High Blood Pressure, Palpitations, May Portend Future Heart Rhythm Disorder

High blood pressure and palpitations are bothersome cardiovascular issues just by themselves, but a new study reveals that both conditions could also signal a future and potentially very serious heart problem as well.

In a study out of Norway, researchers looked at patients with high blood pressure and palpitations, and tracked the participants for more than a decade, examining the trajectory of cardiovascular issues within the population monitored by the study.

What they found is that both high blood pressure as well as palpitations also strongly appeared to be risk factors for atrial fibrillation, which in turn increases risk of heart attack, stroke and death.

Science Daily looked at the study, reporting that it notes that atrial fibrillation’s risk factor for heart failure is tripled, for stroke it is a five-fold increase and risk of overall mortality is doubled.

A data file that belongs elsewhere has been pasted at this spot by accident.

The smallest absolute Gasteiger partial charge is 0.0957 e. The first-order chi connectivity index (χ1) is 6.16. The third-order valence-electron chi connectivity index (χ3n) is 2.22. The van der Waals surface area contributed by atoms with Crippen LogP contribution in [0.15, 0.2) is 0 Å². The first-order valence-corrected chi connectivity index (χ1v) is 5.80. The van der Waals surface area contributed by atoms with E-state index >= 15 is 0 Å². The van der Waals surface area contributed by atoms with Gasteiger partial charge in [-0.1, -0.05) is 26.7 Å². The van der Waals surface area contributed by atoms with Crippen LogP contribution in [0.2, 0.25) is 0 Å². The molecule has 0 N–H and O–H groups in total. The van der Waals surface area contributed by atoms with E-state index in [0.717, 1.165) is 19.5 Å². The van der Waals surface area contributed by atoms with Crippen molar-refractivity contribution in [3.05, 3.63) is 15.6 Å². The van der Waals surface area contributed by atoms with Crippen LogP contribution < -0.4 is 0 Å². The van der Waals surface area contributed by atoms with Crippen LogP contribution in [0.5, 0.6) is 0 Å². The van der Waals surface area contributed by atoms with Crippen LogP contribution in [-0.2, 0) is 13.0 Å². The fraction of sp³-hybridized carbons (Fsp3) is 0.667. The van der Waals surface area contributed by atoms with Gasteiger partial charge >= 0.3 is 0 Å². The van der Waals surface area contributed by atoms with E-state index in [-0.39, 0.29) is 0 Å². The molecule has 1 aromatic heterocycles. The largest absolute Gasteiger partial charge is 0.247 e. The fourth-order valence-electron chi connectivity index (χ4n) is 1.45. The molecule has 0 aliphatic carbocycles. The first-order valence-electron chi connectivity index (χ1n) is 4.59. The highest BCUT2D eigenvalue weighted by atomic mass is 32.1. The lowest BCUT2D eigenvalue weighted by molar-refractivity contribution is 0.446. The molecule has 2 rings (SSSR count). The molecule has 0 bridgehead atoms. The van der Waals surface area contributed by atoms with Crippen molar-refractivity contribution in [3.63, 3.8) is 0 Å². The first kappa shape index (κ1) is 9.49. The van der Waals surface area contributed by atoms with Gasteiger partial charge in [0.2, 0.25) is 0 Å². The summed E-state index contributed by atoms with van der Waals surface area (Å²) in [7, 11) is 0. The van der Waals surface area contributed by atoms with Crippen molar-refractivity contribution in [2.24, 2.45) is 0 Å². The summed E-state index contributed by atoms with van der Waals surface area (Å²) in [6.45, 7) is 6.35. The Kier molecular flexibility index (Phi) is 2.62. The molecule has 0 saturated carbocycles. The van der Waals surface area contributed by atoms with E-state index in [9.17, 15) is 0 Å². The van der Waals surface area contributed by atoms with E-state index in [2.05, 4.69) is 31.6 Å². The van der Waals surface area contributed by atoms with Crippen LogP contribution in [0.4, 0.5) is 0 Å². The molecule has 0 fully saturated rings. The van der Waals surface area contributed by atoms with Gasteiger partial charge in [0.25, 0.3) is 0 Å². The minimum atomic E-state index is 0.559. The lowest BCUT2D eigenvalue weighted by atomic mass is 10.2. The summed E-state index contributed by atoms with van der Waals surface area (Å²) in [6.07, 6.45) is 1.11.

The site notes that a recent consensus statement explains that atrial fibrillation is “one of the major common and chronic disorders in modern cardiology,” and that death risk associated with the condition “remain[s] unacceptably high.”

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Lead author of the study examining high blood pressure, palpitations and atrial fibrillation, Dr. Audhild Nyrnes of the Department of Community Medicine, University of Tromsø, Norway, said that though the link is not necessarily causal, but evidence is strong to suggest as much:

“Although the occurrence of palpitations was assessed before a diagnosis of AF and the association remained significant even after adjustment for other AF risk factors, we cannot conclude with certainty that the association is causal… However, in this case it is not unreasonable to propose a causal relationship. ‘Palpitations’ are used subjectively to describe irregular heart beats or accelerated heart rate, and it is likely that a proportion of palpitations also represent cases of irregular heart rhythm, which is a main characteristic of AF.”

The study was published in the May 15th edition of the European Journal of Preventive Cardiology.